Contemporary records: a conflict between privacy and relevance

Although most of the available databases offer records from until the early or mid-20th century, also some websites can be found which provides records from later on. There are even some websites providing transcripts of entire trials, like one about the trial of Steven Avery. It has to be said that these mainly concern well-known trials. Professor Douglas O. Linder created a website containing documents of famous trials, ranging from the trial of Socrates in 399 B.C. to the notorious trial of George Zimmerman in 2013. In the Netherlands, the website comes with a database in which transcripts of contemporary trials can be found. However, because of privacy legislation, any personal data is left out.

An interesting case I would like to mention here is that of the Centraal Archief Bijzondere Rechtspleging (CABR) in the Dutch National Archive, which consists of documents about the trials of more than 300.000 Dutch citizens which collaborated with the Nazis during the Second World War. Access to these documents is restricted until 2025 because of privacy legislation. When an organization that researches war crimes wanted to gain access to the archive in order to find out about and possibly persecute camp guards that are still alive today, the organization was not allowed to see the records. This also raises some questions on where the line is between privacy and research interests. Some research has actually already been done based on the CABR, which has mostly taken a statistical approach instead of focusing on individual cases.2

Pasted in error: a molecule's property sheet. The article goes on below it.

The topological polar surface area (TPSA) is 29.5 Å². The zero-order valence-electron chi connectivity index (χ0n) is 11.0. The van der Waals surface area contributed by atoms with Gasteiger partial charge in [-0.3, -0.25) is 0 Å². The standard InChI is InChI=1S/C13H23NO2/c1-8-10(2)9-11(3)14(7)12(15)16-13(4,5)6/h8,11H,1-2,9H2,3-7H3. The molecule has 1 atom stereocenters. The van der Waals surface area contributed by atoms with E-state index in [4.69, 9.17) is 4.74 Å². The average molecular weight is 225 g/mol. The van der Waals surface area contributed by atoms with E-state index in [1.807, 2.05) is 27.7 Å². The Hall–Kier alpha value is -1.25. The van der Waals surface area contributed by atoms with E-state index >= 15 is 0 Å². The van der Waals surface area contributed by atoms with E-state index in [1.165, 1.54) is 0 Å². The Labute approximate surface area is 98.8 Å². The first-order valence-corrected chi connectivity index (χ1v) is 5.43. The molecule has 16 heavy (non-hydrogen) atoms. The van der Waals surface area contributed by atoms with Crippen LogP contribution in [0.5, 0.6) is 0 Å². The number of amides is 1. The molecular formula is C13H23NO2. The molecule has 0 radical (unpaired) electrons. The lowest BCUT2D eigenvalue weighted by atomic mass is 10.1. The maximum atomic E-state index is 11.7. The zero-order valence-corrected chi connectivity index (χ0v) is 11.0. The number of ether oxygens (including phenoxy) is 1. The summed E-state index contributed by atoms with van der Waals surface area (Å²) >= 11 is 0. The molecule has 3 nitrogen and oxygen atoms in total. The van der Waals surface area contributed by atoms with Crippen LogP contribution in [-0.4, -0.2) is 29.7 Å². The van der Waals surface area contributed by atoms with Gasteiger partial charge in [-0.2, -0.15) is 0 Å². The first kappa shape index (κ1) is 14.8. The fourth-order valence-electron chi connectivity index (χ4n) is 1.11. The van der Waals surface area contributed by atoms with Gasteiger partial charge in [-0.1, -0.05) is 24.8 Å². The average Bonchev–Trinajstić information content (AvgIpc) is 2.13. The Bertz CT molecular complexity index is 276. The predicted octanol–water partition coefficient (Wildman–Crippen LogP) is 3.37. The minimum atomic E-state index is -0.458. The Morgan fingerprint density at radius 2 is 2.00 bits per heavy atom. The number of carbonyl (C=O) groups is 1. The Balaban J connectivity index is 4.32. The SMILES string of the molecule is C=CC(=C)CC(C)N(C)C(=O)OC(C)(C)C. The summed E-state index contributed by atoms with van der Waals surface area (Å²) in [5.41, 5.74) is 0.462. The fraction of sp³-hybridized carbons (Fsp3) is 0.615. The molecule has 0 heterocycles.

An experiment has been undertaken which explored the possibilities of digital disclosure of the CABR, possibly making the archive full text searchable.3 The technique of Optical Character Recognition has dramatically decreased the barrier to do this. Besides that, the experiment went even further by testing Named Entity Recognition, which is used to make computers automatically recognize all kinds of geographical and personal names within documents, thereby possibly creating links across documents or with other databases. Especially from the perspective of historical research, this all sounds very promising.

There are some concerns however. What about the so-called ‘right to be forgotten’ of the defendants? Besides that, for children of collaborators it can be a very sensitive topic. Like with all data that we make accessible on the internet, also digitally enclosing documents of trials might be interesting for research, but also a concern of privacy, which might need careful consideration.


  1. Tim Hitchcock and Robert Shoemaker, London Lives: Poverty, Crime and the Making of a Modern City, 1690–1800 (Cambridge 2015) 6.
  2. An example is a research about the persecution of female collaborators: Jantien Stuifbergen, ‘Een bijzondere groep daders: vrouwelijke langgestraften na afloop van de Tweede Wereldoorlog in Nederland’ in: Tijdschrift voor Criminologie 60:3 (2018) 289-311.
  3. Esther Ladiges, ‘Een digitaal CABR is een schatkamer met een gebruiksaanwijzing’, <\u0026utm_campaign=5c54f0da33-Nieuwsbrief+Netwerk+Oorlogsbronnen+januari+2018_CO\u0026utm_medium=email\u0026utm_term=0_31da075c00-5c54f0da33-117911017>.